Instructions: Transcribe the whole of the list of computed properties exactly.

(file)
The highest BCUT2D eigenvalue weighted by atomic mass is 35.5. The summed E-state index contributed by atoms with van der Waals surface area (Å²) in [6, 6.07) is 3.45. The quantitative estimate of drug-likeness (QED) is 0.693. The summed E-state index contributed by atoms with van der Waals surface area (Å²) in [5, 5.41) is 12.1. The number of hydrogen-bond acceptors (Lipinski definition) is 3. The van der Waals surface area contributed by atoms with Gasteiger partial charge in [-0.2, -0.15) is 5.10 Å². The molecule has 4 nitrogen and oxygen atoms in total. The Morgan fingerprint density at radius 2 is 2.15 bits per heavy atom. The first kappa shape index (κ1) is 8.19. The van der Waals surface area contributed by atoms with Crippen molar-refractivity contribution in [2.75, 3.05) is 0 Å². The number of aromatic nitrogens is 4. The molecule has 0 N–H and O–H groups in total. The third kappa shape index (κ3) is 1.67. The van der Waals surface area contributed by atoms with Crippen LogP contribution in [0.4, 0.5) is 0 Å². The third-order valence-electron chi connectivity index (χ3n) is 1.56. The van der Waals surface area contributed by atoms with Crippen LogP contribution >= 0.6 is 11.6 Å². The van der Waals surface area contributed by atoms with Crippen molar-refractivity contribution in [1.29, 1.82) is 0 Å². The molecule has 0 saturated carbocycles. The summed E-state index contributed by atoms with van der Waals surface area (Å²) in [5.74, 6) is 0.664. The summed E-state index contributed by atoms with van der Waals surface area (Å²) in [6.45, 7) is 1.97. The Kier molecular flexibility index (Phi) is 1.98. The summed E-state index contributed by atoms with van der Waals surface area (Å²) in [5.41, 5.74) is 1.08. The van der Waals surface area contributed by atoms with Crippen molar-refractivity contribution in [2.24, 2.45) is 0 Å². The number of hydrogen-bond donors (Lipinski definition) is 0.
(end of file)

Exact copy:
The highest BCUT2D eigenvalue weighted by atomic mass is 35.5. The summed E-state index contributed by atoms with van der Waals surface area (Å²) in [6, 6.07) is 3.45. The quantitative estimate of drug-likeness (QED) is 0.693. The summed E-state index contributed by atoms with van der Waals surface area (Å²) in [5, 5.41) is 12.1. The number of hydrogen-bond acceptors (Lipinski definition) is 3. The van der Waals surface area contributed by atoms with Gasteiger partial charge in [-0.2, -0.15) is 5.10 Å². The molecule has 4 nitrogen and oxygen atoms in total. The Morgan fingerprint density at radius 2 is 2.15 bits per heavy atom. The first kappa shape index (κ1) is 8.19. The van der Waals surface area contributed by atoms with Crippen molar-refractivity contribution in [2.75, 3.05) is 0 Å². The number of aromatic nitrogens is 4. The molecule has 0 N–H and O–H groups in total. The third kappa shape index (κ3) is 1.67. The van der Waals surface area contributed by atoms with Crippen LogP contribution in [0.4, 0.5) is 0 Å². The third-order valence-electron chi connectivity index (χ3n) is 1.56. The van der Waals surface area contributed by atoms with Crippen LogP contribution >= 0.6 is 11.6 Å². The van der Waals surface area contributed by atoms with Crippen molar-refractivity contribution in [1.29, 1.82) is 0 Å². The molecule has 0 saturated carbocycles. The summed E-state index contributed by atoms with van der Waals surface area (Å²) in [5.74, 6) is 0.664. The summed E-state index contributed by atoms with van der Waals surface area (Å²) in [6.45, 7) is 1.97. The Kier molecular flexibility index (Phi) is 1.98. The summed E-state index contributed by atoms with van der Waals surface area (Å²) in [5.41, 5.74) is 1.08. The van der Waals surface area contributed by atoms with Crippen molar-refractivity contribution in [2.24, 2.45) is 0 Å². The number of hydrogen-bond donors (Lipinski definition) is 0.